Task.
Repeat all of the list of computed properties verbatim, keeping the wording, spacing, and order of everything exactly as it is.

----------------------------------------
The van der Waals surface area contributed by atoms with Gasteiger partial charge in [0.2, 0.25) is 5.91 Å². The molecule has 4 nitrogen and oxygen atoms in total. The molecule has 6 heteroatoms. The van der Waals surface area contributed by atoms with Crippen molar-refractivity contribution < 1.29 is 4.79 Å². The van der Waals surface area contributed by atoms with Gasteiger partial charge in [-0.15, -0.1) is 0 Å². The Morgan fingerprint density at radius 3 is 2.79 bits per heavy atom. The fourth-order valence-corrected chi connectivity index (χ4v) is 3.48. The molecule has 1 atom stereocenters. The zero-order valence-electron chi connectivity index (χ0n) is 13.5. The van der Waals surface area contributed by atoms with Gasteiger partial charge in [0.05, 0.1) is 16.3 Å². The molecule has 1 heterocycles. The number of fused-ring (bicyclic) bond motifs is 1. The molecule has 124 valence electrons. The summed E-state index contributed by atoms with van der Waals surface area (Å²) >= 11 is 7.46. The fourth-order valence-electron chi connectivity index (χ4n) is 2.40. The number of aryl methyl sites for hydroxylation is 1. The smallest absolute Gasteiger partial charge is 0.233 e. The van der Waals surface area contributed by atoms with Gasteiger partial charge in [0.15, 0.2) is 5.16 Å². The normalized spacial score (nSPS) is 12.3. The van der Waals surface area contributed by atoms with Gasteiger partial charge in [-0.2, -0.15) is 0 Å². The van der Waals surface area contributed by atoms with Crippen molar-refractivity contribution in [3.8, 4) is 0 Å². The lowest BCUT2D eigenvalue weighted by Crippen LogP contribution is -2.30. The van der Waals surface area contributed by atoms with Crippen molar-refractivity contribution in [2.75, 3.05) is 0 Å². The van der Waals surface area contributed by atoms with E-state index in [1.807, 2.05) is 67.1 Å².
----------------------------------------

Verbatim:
The van der Waals surface area contributed by atoms with Gasteiger partial charge in [0.2, 0.25) is 5.91 Å². The molecule has 4 nitrogen and oxygen atoms in total. The molecule has 6 heteroatoms. The van der Waals surface area contributed by atoms with Crippen molar-refractivity contribution < 1.29 is 4.79 Å². The van der Waals surface area contributed by atoms with Gasteiger partial charge in [-0.15, -0.1) is 0 Å². The Morgan fingerprint density at radius 3 is 2.79 bits per heavy atom. The fourth-order valence-corrected chi connectivity index (χ4v) is 3.48. The molecule has 1 atom stereocenters. The zero-order valence-electron chi connectivity index (χ0n) is 13.5. The van der Waals surface area contributed by atoms with Gasteiger partial charge in [0.05, 0.1) is 16.3 Å². The molecule has 1 heterocycles. The number of fused-ring (bicyclic) bond motifs is 1. The molecule has 124 valence electrons. The summed E-state index contributed by atoms with van der Waals surface area (Å²) >= 11 is 7.46. The fourth-order valence-electron chi connectivity index (χ4n) is 2.40. The number of aryl methyl sites for hydroxylation is 1. The smallest absolute Gasteiger partial charge is 0.233 e. The van der Waals surface area contributed by atoms with Gasteiger partial charge in [0.15, 0.2) is 5.16 Å². The normalized spacial score (nSPS) is 12.3. The van der Waals surface area contributed by atoms with Gasteiger partial charge in [-0.2, -0.15) is 0 Å². The van der Waals surface area contributed by atoms with Crippen molar-refractivity contribution in [3.8, 4) is 0 Å². The lowest BCUT2D eigenvalue weighted by Crippen LogP contribution is -2.30. The van der Waals surface area contributed by atoms with Crippen molar-refractivity contribution in [2.75, 3.05) is 0 Å². The van der Waals surface area contributed by atoms with E-state index in [1.807, 2.05) is 67.1 Å².